Thursday, 21 February 2013
Caesar Must Die - Powerful acting from Roman prisoners
'Caesar Must Die' is a film about the production and performance, conveying all aspects including the auditions, rehearsals and opening night show. Filmed entirely within the Rebibbia prison on the outskirts of Rome, shooting takes place in the prison cells, the yard and within the high security section. Upon selection of the cast, via some impressive auditions - we are shown on screen the arrest dates, crime and sentence for each of the men involved. Most of the prisoners are members of different mobs - the Mafia, Camorra, Ndrangheta, and their crimes vary from drug trafficking to murder. The sentences differ from life to several years. At the start of the film I had been hoping that they would show such information as I always find the back story just as interesting.
Filmed mainly in black and white, the effective use of lighting techniques gives a wonderful depth to the characters that adds to the intensity of the mood. Colour is only used for the scenes of the final production - rich reds and deep blues add to the sombre tone of the story as Caesar is killed by Brutus. There is an intense connection between the actors/prisoners as this chance to perform is for most their only salvation during a long prison sentence. Salvatore Striano (Brutus) had spent many years behind bars, starting as a juvenile offender and finally ending up in Rebibbia. Thanks to his work in the theatre, upon his release in 2006 he was able to gain work as an actor and made his debut in Gomorra (by Matteo Garrone), and has also done a lot of work in television. Likewise Fabio Rizzuto (Strato) is also an ex-prisoner. They are the only actors who returned to the prison to appear in the production.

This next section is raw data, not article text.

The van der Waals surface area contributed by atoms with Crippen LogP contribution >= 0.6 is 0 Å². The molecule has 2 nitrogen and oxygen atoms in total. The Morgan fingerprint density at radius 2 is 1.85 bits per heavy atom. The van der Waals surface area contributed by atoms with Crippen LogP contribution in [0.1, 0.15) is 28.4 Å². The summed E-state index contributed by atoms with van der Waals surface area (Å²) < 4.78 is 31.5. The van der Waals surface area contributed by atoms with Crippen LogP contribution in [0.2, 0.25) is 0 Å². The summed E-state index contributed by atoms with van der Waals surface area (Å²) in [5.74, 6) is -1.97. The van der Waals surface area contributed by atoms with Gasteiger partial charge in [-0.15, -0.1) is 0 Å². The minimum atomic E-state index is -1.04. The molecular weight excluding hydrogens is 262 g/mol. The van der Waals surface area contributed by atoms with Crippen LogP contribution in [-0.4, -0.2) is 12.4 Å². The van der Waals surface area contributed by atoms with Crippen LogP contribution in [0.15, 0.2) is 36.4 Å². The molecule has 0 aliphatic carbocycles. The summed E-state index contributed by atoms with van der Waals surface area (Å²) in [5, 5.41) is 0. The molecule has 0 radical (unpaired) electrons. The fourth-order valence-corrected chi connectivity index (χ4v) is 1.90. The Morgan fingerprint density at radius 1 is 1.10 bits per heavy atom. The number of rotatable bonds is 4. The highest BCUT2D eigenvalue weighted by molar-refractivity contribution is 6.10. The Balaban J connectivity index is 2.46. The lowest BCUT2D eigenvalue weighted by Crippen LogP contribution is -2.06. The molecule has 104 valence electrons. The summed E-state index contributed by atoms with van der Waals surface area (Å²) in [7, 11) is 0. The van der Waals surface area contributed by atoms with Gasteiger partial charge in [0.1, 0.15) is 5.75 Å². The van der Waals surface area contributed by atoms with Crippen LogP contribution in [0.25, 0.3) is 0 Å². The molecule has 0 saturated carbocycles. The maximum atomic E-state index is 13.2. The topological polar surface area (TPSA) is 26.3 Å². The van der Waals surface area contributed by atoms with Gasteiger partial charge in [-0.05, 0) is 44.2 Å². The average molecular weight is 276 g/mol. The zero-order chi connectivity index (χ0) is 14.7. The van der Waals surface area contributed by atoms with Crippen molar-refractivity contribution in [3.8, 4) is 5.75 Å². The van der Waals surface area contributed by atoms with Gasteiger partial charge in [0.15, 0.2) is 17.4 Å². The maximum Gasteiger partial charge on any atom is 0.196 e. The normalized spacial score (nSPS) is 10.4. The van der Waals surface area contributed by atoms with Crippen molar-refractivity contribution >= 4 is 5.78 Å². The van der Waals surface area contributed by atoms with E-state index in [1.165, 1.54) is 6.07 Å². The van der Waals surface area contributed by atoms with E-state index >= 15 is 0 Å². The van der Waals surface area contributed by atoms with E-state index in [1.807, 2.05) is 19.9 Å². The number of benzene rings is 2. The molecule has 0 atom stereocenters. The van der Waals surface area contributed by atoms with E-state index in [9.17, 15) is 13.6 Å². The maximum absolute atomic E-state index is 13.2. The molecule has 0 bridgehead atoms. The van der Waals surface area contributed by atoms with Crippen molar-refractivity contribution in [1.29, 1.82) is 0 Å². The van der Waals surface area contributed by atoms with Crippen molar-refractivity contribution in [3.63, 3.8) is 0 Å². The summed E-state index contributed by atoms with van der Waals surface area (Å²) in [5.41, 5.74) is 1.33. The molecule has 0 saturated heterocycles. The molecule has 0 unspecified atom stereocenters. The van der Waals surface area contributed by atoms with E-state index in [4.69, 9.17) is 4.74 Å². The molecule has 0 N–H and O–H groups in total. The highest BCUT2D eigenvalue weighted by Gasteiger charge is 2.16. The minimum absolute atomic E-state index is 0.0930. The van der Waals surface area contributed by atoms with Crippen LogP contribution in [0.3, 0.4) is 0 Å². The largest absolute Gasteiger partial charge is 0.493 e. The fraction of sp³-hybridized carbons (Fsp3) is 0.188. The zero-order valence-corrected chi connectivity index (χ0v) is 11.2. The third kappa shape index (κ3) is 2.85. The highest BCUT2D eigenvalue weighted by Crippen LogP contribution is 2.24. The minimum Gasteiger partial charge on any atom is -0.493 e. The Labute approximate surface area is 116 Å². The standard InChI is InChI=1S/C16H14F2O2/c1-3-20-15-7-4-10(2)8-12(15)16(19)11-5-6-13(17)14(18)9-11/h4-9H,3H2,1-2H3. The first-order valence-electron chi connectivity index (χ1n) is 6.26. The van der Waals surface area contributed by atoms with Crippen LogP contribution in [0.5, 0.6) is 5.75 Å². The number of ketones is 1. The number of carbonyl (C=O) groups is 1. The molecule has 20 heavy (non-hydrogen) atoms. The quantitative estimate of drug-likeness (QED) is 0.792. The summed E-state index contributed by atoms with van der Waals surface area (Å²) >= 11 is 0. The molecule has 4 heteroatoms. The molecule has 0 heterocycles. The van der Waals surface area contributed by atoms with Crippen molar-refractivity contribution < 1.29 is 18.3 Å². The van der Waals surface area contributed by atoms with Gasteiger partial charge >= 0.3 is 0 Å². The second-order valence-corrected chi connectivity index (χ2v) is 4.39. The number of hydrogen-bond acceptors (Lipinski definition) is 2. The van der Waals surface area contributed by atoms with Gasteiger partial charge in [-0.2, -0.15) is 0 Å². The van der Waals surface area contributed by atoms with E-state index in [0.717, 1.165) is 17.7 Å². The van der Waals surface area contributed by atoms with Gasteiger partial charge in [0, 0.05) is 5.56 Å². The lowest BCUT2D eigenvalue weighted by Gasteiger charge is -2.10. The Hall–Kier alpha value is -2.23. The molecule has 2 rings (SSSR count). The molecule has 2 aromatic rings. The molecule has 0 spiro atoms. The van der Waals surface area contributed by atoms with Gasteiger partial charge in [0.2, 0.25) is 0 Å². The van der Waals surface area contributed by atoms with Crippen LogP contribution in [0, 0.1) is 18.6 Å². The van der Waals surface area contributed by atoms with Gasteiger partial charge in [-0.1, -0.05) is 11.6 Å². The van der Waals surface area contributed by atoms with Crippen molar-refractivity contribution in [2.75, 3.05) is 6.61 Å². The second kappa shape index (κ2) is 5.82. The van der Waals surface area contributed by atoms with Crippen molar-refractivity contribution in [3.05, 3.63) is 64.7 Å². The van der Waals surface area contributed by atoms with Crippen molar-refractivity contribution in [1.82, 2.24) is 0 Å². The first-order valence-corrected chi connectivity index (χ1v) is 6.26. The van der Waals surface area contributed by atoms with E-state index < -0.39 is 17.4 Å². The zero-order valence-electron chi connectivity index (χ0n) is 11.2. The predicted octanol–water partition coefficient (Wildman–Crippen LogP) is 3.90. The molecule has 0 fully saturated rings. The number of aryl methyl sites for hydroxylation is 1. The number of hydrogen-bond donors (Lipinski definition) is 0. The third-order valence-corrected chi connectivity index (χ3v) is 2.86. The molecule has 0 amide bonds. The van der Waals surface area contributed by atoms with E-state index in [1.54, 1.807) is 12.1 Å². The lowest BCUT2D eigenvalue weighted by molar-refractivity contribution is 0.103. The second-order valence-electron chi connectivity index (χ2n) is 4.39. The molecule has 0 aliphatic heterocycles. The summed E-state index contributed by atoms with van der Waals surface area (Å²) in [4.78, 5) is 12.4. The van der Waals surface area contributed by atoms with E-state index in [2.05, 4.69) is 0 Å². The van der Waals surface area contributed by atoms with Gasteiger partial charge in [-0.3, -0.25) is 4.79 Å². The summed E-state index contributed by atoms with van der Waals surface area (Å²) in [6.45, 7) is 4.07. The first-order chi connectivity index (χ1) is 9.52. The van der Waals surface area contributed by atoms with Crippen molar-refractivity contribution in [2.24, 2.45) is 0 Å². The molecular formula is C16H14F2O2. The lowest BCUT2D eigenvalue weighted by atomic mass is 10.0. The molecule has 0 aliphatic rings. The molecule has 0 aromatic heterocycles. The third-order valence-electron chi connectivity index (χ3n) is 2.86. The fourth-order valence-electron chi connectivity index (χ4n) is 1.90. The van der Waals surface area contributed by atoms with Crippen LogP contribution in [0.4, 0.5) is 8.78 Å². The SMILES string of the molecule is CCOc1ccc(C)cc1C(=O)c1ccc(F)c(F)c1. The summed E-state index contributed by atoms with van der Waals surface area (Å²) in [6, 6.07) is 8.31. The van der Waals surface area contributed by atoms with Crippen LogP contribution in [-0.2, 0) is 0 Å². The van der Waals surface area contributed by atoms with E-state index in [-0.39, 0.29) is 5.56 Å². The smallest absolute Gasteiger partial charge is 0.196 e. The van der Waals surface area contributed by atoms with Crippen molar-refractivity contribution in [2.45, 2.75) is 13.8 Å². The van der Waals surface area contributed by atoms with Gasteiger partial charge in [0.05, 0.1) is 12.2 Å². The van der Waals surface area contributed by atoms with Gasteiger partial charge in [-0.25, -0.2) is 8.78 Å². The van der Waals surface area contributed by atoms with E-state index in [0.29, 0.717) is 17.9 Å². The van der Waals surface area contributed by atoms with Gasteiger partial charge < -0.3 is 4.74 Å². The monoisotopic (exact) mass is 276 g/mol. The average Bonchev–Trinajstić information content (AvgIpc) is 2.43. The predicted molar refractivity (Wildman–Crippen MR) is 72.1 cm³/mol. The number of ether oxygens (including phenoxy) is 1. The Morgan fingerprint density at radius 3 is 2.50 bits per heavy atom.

A play is performed each year at Rebibbia prison, and the film came into being after a friend of the director's explained to them how she was moved to tears by a wonderful performance she had been to. Piquing their interest they went to the prison, and suggested to the stage director Fabio Cavelli, that a production of Julius Caesar would be perfect for a film. There are many parallels in the story of friendship, betrayal and murder that exist within the lives of the prisoners.
Caesar Must Die is out on the 1st March.